Bessemer process

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A process for converting pig iron from a blast furnace into steel. The molten pig iron is loaded into a refractory-lined tilting furnace (Bessemer converter) at about 1250°C. Air is blown into the furnace from the base and spiegel is added to introduce the correct amount of carbon. Impurities (especially silicon, phosphorus, and manganese) are removed by the converter lining to form a slag. Finally the furnace is tilted so that the molten steel can be poured off. In the modern VLN (very low nitrogen) version of this process, oxygen and steam are blown into the furnace in place of air to minimize the absorption of nitrogen from the air by the steel. The process is named after the British engineer Sir Henry Bessemer (1813–98), who announced it in 1856.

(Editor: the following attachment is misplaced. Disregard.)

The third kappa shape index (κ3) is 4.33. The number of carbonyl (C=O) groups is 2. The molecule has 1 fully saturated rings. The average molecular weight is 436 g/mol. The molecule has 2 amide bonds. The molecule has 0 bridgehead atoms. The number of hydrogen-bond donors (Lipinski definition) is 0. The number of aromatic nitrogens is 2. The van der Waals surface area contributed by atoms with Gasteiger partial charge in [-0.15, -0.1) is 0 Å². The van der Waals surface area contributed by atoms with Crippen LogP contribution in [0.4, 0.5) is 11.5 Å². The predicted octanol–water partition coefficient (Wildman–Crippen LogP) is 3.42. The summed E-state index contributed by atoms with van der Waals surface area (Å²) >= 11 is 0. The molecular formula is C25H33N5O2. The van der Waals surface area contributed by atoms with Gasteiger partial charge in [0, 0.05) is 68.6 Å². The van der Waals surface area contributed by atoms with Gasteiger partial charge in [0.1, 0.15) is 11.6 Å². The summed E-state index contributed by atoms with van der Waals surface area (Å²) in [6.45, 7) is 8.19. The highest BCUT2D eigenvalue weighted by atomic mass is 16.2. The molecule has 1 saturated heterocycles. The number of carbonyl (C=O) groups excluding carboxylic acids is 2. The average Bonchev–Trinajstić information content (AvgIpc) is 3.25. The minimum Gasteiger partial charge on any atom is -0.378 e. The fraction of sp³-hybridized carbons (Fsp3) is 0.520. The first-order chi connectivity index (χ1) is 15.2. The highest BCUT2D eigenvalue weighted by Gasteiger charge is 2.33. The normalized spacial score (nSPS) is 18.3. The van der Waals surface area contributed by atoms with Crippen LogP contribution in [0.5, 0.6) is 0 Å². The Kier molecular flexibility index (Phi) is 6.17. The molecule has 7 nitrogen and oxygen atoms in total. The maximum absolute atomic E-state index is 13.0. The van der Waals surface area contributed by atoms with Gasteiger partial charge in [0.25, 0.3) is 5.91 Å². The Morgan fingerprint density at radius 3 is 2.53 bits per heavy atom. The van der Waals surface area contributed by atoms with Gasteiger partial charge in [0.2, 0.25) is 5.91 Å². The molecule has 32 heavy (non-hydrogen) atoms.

Subjects: Chemistry — Physics.

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